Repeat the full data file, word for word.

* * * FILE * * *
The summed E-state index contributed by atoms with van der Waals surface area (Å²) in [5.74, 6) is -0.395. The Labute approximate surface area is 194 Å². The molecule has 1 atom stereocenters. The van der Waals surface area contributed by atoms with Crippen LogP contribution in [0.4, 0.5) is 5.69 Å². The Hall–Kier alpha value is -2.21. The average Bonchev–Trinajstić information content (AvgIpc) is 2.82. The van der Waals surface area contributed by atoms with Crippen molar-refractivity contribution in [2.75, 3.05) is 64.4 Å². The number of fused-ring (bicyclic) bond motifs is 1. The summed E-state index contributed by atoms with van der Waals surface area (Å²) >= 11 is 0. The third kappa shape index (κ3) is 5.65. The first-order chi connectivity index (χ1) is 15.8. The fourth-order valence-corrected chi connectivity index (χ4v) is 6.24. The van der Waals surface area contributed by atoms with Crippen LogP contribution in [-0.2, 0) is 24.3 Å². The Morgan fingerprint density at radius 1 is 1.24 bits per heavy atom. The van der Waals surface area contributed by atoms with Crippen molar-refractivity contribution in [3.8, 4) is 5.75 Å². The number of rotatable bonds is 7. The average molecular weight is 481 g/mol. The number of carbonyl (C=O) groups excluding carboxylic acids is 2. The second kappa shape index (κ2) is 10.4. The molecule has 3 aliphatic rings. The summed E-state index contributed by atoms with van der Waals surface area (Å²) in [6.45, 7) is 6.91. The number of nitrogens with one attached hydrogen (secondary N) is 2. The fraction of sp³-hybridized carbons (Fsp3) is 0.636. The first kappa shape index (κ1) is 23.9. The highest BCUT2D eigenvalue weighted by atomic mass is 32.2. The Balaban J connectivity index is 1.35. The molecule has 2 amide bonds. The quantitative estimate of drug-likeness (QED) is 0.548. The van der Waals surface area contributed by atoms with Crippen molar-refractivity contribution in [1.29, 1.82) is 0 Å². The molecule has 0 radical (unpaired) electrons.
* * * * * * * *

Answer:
The summed E-state index contributed by atoms with van der Waals surface area (Å²) in [5.74, 6) is -0.395. The Labute approximate surface area is 194 Å². The molecule has 1 atom stereocenters. The van der Waals surface area contributed by atoms with Crippen LogP contribution in [0.4, 0.5) is 5.69 Å². The Hall–Kier alpha value is -2.21. The average Bonchev–Trinajstić information content (AvgIpc) is 2.82. The van der Waals surface area contributed by atoms with Crippen molar-refractivity contribution in [2.75, 3.05) is 64.4 Å². The number of fused-ring (bicyclic) bond motifs is 1. The summed E-state index contributed by atoms with van der Waals surface area (Å²) >= 11 is 0. The third kappa shape index (κ3) is 5.65. The first-order chi connectivity index (χ1) is 15.8. The fourth-order valence-corrected chi connectivity index (χ4v) is 6.24. The van der Waals surface area contributed by atoms with Crippen LogP contribution in [-0.2, 0) is 24.3 Å². The Morgan fingerprint density at radius 1 is 1.24 bits per heavy atom. The van der Waals surface area contributed by atoms with Crippen molar-refractivity contribution in [3.8, 4) is 5.75 Å². The number of rotatable bonds is 7. The average molecular weight is 481 g/mol. The number of carbonyl (C=O) groups excluding carboxylic acids is 2. The second kappa shape index (κ2) is 10.4. The molecule has 3 aliphatic rings. The summed E-state index contributed by atoms with van der Waals surface area (Å²) in [6.45, 7) is 6.91. The number of nitrogens with one attached hydrogen (secondary N) is 2. The fraction of sp³-hybridized carbons (Fsp3) is 0.636. The first kappa shape index (κ1) is 23.9. The highest BCUT2D eigenvalue weighted by atomic mass is 32.2. The Balaban J connectivity index is 1.35. The molecule has 2 amide bonds. The quantitative estimate of drug-likeness (QED) is 0.548. The van der Waals surface area contributed by atoms with Crippen molar-refractivity contribution in [1.29, 1.82) is 0 Å². The molecule has 0 radical (unpaired) electrons.